I attended a number of panel talks by game developers at PAX West this last weekend. Besides the fun of talking with the developers and some of the comedy/youtube celebs, the most interesting ones for me were the career oriented ones. While already in the field, I think it’s always a very good idea to keep up to date on what new hires are doing in high tech. High tech and programming are fields you can very quickly find yourself ‘deprecated’ if you are not careful. One of the key pieces I’ve found over time is to keep abreast and versed on the latest technologies and hiring trends.

Hiring for game development can be very competitive and sometimes fickle. It’s an industry moving much faster than the rest of software development, so it’s actually a good place to start looking if you want to see some of the hiring trends coming to your latest Fortune 500.

Here are some of their tips:

  • Research your desired position and make sure it’s what you want. Many people don’t know what they want. That’s ok – but you will eventually need to pick. Know what is required for the job area you are considering. Looking at postings gives you an idea and you can see if that’s what you want to do. Especially for artists, find a studio that does work in the style you want to do. If you’re a 2D cartoon artist, don’t apply to big photo-realistic 3D houses. This matching of skills/desires is really important.
  • Look on Amazon – there are now decent books on how to get hired into the game industry.
  • Create unique cover letters that show how involved you are in the community, projects you are part of, and the passion you have. Ex: “I love finding things that drive my coworkers crazy and fixing them”, “I was at PAX East and saw a talk by X from your company and was excited when they started talking about Y.”
  • Proof-read everything you send to them. Resumes, cover letters, emails, etc. They showed lots of examples of people that didn’t seem to have basic literacy skills. Communication is important in game studios, so texting style communication is a mark against you.
  • When customizing your resume for a position, make sure you’ve done it yourself and know which one you gave each place. People have shown up to interviews and get asked about a detail on their resume they don’t remember or was worded differently because they didn’t write it or review it sufficiently. Not cool.
  • Portfolios must show you can do the work you claim. If it’s a UI position then don’t give me tons of examples of your 3D modeling. They must see you doing the work you claim you want.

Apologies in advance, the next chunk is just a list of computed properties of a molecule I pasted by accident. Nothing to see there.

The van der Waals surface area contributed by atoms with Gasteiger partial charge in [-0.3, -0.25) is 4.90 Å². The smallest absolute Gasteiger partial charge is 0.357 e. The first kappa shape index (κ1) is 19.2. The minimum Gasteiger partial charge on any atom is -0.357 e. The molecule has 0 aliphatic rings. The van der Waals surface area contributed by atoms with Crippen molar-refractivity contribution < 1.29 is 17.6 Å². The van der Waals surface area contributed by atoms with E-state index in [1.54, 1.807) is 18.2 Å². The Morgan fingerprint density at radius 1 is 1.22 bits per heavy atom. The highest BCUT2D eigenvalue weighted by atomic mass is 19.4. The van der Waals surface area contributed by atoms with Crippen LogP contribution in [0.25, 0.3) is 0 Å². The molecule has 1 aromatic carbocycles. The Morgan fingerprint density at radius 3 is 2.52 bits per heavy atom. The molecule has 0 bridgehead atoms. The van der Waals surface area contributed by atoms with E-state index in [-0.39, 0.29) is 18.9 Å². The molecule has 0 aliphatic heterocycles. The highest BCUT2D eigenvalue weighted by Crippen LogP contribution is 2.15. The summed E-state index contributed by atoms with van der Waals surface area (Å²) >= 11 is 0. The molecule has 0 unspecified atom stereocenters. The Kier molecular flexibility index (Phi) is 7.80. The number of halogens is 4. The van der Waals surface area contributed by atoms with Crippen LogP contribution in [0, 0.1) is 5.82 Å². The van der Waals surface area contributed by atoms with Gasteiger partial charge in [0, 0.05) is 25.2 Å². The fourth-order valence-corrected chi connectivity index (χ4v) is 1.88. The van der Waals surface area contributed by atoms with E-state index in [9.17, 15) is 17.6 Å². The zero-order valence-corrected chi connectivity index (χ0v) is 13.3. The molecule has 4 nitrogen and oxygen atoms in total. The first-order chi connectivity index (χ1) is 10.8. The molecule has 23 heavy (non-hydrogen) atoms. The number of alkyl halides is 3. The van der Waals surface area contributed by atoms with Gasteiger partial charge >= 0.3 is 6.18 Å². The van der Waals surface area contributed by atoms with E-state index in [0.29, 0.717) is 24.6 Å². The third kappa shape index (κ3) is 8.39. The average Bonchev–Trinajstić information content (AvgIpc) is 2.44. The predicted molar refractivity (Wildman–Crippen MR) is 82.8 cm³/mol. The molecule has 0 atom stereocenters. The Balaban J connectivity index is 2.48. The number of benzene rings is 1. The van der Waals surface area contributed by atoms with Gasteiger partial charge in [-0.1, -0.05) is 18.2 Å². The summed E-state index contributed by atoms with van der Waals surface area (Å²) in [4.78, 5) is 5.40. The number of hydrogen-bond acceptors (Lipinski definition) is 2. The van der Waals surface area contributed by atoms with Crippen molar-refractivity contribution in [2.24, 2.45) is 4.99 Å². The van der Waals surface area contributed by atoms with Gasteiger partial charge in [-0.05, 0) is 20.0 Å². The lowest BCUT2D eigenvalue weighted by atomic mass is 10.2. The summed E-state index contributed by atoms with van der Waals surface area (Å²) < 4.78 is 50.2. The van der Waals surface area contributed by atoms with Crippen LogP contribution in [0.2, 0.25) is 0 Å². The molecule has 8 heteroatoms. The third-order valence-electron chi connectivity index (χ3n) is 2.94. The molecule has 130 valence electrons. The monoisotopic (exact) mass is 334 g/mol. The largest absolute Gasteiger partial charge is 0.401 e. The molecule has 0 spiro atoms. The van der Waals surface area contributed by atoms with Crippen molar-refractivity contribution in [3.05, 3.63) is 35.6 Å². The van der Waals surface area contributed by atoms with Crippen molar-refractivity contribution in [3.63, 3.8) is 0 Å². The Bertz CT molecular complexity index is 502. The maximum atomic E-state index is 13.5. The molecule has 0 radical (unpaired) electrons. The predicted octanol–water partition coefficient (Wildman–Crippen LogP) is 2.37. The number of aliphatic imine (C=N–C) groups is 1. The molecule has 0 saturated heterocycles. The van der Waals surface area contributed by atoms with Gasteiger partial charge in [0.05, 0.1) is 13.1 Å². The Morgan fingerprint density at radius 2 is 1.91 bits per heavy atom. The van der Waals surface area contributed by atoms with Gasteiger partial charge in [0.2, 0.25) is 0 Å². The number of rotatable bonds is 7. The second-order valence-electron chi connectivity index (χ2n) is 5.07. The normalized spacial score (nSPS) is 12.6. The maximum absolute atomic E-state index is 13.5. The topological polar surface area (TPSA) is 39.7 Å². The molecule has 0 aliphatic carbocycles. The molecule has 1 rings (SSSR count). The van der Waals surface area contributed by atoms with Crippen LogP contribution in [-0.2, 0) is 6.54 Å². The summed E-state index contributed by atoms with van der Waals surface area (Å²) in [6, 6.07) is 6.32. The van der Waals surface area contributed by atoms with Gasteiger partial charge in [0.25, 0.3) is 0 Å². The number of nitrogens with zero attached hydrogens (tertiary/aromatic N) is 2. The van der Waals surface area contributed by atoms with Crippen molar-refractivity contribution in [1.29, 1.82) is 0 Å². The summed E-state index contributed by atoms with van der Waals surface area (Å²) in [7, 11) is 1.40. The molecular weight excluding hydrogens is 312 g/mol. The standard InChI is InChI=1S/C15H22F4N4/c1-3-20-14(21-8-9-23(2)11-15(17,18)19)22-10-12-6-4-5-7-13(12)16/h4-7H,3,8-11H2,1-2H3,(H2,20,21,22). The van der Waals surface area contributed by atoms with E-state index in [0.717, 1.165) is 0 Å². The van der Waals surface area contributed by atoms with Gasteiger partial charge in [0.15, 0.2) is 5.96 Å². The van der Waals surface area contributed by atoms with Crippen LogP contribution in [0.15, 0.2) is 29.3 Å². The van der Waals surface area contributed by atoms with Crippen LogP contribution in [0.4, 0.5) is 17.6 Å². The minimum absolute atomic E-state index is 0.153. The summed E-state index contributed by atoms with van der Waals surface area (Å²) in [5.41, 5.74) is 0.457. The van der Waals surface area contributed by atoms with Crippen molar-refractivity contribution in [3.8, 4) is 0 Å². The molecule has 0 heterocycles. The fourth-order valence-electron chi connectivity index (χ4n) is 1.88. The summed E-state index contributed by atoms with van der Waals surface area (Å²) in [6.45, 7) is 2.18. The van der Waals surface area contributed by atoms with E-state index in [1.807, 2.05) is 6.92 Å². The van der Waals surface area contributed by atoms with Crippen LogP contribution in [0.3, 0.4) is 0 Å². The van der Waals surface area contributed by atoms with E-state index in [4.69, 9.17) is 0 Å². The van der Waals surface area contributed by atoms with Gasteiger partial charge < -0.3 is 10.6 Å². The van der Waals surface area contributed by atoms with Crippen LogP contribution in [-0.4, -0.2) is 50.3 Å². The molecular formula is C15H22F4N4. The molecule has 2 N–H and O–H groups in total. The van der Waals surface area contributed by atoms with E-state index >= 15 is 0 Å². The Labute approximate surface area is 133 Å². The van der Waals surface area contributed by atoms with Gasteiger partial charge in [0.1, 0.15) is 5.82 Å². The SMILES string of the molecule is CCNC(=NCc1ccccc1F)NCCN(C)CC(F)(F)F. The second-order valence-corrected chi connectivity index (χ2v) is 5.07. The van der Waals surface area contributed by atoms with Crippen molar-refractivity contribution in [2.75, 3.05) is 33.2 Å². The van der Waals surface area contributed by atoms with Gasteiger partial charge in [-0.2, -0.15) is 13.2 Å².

• The *baseline* is now knowing the company well. You should have at least played every one of their major titles and have exposure to all their minor ones. You get docked for this badly if you haven’t.
    • Play at least a little of each game they ship before arriving.
  • Practice, practice, practice answering questions out loud. Really get them down well. Have your mom, friend, dog, etc ask you questions you know you’ll probably get.
  • Don’t just show up at their studio and inquire about jobs. That’s antiquated and actually a bit creepy. Receptionists aren’t set up for it. Just don’t. Do it over the web.
  • Be excited. Getting on site for many companies means you’re already at a 50/50 chance of a hire – or higher. They’ve already vet you a lot via your online portfolio, screens, and talking with previous coworkers/employers. Show energy, don’t screw up, and you’re likely in.
  • Ask them questions too. What is your development cycle like? How long do you get per asset? Crunch benefits, duration, style, etc? To avoid bugging them later, ask when should you expect to hear back from them.
  • Expect a skill based test – 100% will happen even for long-term and very senior developers and artists.
  • Know what you are worth. Check out Gamasutra salary surveys, etc. Always respond to the first offer with needing a day/few to think about it. Make sure you calculate differences in cost of living for the city, etc. Everything is negotiable to some degree so ask.
    • Approach it like a conversation with a friend. “So, you offered X and I did some calculations based on what I’m making now, the cost delta in the new city, etc and I’m coming out with this number Y. Could we find a way to get closer to that?”